Patient care fail – when allergies hit
First of all, for those out there following along, my surgery went well. I’m writing this now because I’m not ready to sleep yet and it is just slightly too soon for my next round of pain meds – which I want to take just before trying to sleep.
For the most part, my patient experience today went well despite the delay. There was one pet peeve of mine that I think it deserves a blog post. Shortly after having changed into my hospital gown, while having blood drawn, I had an asthma attack. Through coughs, I directed the nurse to where my inhaler was (in my bag, since I only had on a hospital gown). She complemented me on remembering to bring along my rescue inhaler. She also tried to get my bed relocated because the loved-one for the person next to me was wearing perfume – which is most likely what triggered the asthma attack. Unfortunately, things were really busy, so there was no spare space. The nurse validated I was OK and they left me in the spot.
Here comes my pet peeve and rant. At NO TIME did they ask the loved-one who was wearing perfume to leave – or move away. The asthma attack was treated as my problem, and not the problem of the person who caused it in the first place! In this day-and-age, why is it OK for someone to wear perfume in a hospital? And especially in the pre-operative area of a hospital? None of the patients are permitted to wear it – heck, you are required to shower twice with special soap and put no lotions or creams on your skin.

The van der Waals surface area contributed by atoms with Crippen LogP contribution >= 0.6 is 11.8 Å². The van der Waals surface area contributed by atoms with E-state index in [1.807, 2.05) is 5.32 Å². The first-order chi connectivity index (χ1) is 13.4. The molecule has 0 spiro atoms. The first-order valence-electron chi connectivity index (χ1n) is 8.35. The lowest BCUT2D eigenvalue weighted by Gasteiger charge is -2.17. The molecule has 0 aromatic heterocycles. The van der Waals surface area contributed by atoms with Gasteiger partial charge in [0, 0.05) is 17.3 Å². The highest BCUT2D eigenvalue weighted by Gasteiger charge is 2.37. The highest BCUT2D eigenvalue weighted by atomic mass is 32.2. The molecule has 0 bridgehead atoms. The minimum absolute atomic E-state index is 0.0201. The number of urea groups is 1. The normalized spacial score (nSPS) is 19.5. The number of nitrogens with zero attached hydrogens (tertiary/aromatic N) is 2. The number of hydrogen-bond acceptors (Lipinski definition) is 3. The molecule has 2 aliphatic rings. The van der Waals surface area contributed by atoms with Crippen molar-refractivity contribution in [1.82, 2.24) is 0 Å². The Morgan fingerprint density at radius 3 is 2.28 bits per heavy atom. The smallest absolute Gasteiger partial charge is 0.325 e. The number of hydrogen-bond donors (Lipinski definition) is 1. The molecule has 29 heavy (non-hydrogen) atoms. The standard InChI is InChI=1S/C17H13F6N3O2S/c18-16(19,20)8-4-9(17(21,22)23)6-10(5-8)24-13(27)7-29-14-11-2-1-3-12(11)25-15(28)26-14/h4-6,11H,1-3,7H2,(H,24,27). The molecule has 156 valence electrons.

Until places like hospitals adopt zero tolerance policies on things like perfume, the practice will continue. And people like me will be the ones to suffer – not those who are doing the offending in the first place.
Please take note – <begin rant> if you like to wear perfume – stay away from hospitals, concert halls, and expensive restaurants (where the food is meant to be smelled not the person next to you) <end rant>. And nurses, I don’t care how uncomfortable it makes you feel to ask the offending person to leave, you need to stop punishing the patient! Ask the offender to leave, perhaps ask them to use the restroom to wipe off as much of the perfume as possible … it may be a futile exercise, but it will send a message, and perhaps that person will think twice the next time.